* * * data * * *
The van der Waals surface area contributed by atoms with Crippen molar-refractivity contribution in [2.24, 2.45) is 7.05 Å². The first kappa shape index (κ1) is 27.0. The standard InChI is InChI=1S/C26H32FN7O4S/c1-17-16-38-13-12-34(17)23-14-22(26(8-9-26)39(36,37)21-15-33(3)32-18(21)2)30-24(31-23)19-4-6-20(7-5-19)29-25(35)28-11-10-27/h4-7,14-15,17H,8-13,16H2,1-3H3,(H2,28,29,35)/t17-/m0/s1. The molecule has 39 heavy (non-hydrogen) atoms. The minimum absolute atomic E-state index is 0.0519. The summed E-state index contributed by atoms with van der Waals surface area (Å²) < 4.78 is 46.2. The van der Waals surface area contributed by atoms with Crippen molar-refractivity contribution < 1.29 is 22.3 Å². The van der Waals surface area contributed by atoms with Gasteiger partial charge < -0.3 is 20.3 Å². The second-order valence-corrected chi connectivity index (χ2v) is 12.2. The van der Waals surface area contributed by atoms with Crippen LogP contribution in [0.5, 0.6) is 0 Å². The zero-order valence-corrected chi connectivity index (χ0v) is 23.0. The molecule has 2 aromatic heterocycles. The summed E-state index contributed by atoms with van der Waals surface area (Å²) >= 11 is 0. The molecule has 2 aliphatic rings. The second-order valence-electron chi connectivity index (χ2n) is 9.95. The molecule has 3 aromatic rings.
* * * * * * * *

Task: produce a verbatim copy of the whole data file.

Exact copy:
The van der Waals surface area contributed by atoms with Crippen molar-refractivity contribution in [2.24, 2.45) is 7.05 Å². The first kappa shape index (κ1) is 27.0. The standard InChI is InChI=1S/C26H32FN7O4S/c1-17-16-38-13-12-34(17)23-14-22(26(8-9-26)39(36,37)21-15-33(3)32-18(21)2)30-24(31-23)19-4-6-20(7-5-19)29-25(35)28-11-10-27/h4-7,14-15,17H,8-13,16H2,1-3H3,(H2,28,29,35)/t17-/m0/s1. The molecule has 39 heavy (non-hydrogen) atoms. The minimum absolute atomic E-state index is 0.0519. The summed E-state index contributed by atoms with van der Waals surface area (Å²) < 4.78 is 46.2. The van der Waals surface area contributed by atoms with Crippen molar-refractivity contribution < 1.29 is 22.3 Å². The van der Waals surface area contributed by atoms with Gasteiger partial charge < -0.3 is 20.3 Å². The second-order valence-corrected chi connectivity index (χ2v) is 12.2. The van der Waals surface area contributed by atoms with Crippen LogP contribution in [0.5, 0.6) is 0 Å². The zero-order valence-corrected chi connectivity index (χ0v) is 23.0. The molecule has 2 aromatic heterocycles. The summed E-state index contributed by atoms with van der Waals surface area (Å²) >= 11 is 0. The molecule has 2 aliphatic rings. The second-order valence-electron chi connectivity index (χ2n) is 9.95. The molecule has 3 aromatic rings.